Ryan White’s life certainly had meaning beyond death. In 1990, the United States Congress enacted the Ryan White Comprehensive AIDS Resources Emergency Act – also known as the Ryan White CARE Act. To this day, it is the largest federally funded programme in the US for the care of people with HIV/AIDS. The programme funds treatments when no other financial resources are available.
And Jackson? Until a few years before his own unexpected death, Jackson kept in touch with the White family. One memory Jeanne White cherishes, is when Jackson called her on Mother’s Day. “A couple of years ago he called me and he said – because him and his mom had been talking – and he said, ‘I just thought I’d call you and tell you Happy Mother’s Day. And I… you know, people don’t know those kind of moments from Michael”, Jeanne White told Indiana’s WishTV in 2009.
Besides dedicating ‘Gone Too Soon’ to Ryan, Jackson also wrote a poem for the teen in his book Dancing The Dream. “It just shows that he did not ever plan on forgetting Ryan. And that we plan on never forgetting Michael”, Jeanne White said with a smile.
Jeanne White Ginder – she has remarried – continues her battle against HIV/AIDS prejudice. “After twenty years you still have people that say that with what they knew at the time, they felt like they were doing the right thing. And then you have people say: it became so ugly they didn’t want to have an opinion, because it would create so much controversy. And then you have people that are in complete denial and they say it’s God’s punishment – even today you will have people”, she said in an interview with the Rural Center for AIDS/STD Prevention in 2010.
Although being diagnosed with HIV today no longer means a death sentence, not everyone’s attitude towards those living with the disease has evolved. HIV/AIDS stigma continues to fester long after the 1980s are gone. No wonder that World AIDS Day 2016 has as its theme: ‘HIV stigma: not retro, just wrong’.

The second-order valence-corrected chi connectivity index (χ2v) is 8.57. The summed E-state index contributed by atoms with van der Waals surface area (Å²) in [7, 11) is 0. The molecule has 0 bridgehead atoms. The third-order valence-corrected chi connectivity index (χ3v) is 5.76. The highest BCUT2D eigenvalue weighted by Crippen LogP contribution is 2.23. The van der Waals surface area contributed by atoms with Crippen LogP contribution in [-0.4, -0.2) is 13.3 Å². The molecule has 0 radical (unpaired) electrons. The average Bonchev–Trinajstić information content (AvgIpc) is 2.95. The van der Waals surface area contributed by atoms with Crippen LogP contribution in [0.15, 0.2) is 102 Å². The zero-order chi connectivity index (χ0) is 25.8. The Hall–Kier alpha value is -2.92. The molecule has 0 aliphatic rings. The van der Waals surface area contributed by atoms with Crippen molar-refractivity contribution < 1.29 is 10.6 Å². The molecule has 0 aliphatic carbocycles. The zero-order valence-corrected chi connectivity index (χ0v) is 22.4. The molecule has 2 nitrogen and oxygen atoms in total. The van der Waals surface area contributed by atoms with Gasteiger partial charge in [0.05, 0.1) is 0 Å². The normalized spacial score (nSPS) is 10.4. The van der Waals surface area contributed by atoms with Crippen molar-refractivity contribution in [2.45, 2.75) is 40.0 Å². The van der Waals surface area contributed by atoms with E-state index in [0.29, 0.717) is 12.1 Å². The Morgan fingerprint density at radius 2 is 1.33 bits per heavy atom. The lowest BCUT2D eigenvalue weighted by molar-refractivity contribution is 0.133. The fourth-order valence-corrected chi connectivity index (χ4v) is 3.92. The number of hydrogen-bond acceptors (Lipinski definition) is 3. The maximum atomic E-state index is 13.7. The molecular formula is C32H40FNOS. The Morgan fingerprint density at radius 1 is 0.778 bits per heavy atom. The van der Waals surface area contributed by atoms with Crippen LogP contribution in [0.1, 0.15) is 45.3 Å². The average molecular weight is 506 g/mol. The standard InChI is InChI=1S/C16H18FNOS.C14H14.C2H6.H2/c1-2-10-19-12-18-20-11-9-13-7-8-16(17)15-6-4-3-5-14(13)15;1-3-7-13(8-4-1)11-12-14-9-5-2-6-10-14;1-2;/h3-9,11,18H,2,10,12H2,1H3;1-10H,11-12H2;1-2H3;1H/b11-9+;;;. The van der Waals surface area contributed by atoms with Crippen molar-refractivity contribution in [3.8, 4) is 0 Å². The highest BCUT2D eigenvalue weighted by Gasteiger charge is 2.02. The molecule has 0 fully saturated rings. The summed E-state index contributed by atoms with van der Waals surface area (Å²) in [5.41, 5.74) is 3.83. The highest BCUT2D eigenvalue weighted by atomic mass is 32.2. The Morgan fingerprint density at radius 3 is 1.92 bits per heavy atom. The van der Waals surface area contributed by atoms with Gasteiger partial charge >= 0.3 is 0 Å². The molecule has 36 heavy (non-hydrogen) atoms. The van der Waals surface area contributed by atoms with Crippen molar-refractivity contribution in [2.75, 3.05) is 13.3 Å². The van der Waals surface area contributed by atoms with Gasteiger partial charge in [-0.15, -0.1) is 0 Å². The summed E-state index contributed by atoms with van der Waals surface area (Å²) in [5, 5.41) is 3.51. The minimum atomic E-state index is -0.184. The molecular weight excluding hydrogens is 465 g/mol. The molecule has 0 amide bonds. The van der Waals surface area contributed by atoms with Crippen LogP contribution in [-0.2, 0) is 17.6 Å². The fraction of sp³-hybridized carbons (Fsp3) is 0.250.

Battling the wolf
There still is no cure for HIV/AIDS, so fundraising is an important part of World AIDS Day. Money is needed to support research, to improve public education, and to continue the fight against prejudice. Even as a child, Ryan White knew that the latter might be the hardest battle. For even though the tragic early days of AIDS discrimination have passed, stigma still prevents people from being tested or from asking for medical care.
United Nations Secretary-General, Kofi Annan, described the HIV/AIDS stigma in 2002 as follows: “The impact of stigma can be as detrimental as the virus itself. The solitude and lack of support it imposes are deeply wounding to those who suffer it. It should also hurt every one of us, for it is an affront to our common humanity.”
Ryan White knew the name of the hungry wolf he was fighting: “In my case it was fear. Just because, you know, I suppose you have something in your body that nobody else had or very few people had… I mean, I’m surprised that we have dogs nowadays, because they’re different. It’s amazing how, you know, you can accept a dog into your house but you can’t accept someone because of their race, their colour or their religion, or what they have in them.”
What Ryan White had ‘in him’ didn’t matter to his mom Jeanne, to Jackson or to any of the other friends and celebrities who supported the teen. They cherished what made him stand out: his unwavering optimism, friendliness and courage. That’s how you beat a hungry wolf, no matter how loud and persistent the howling.
© Annemarie Latour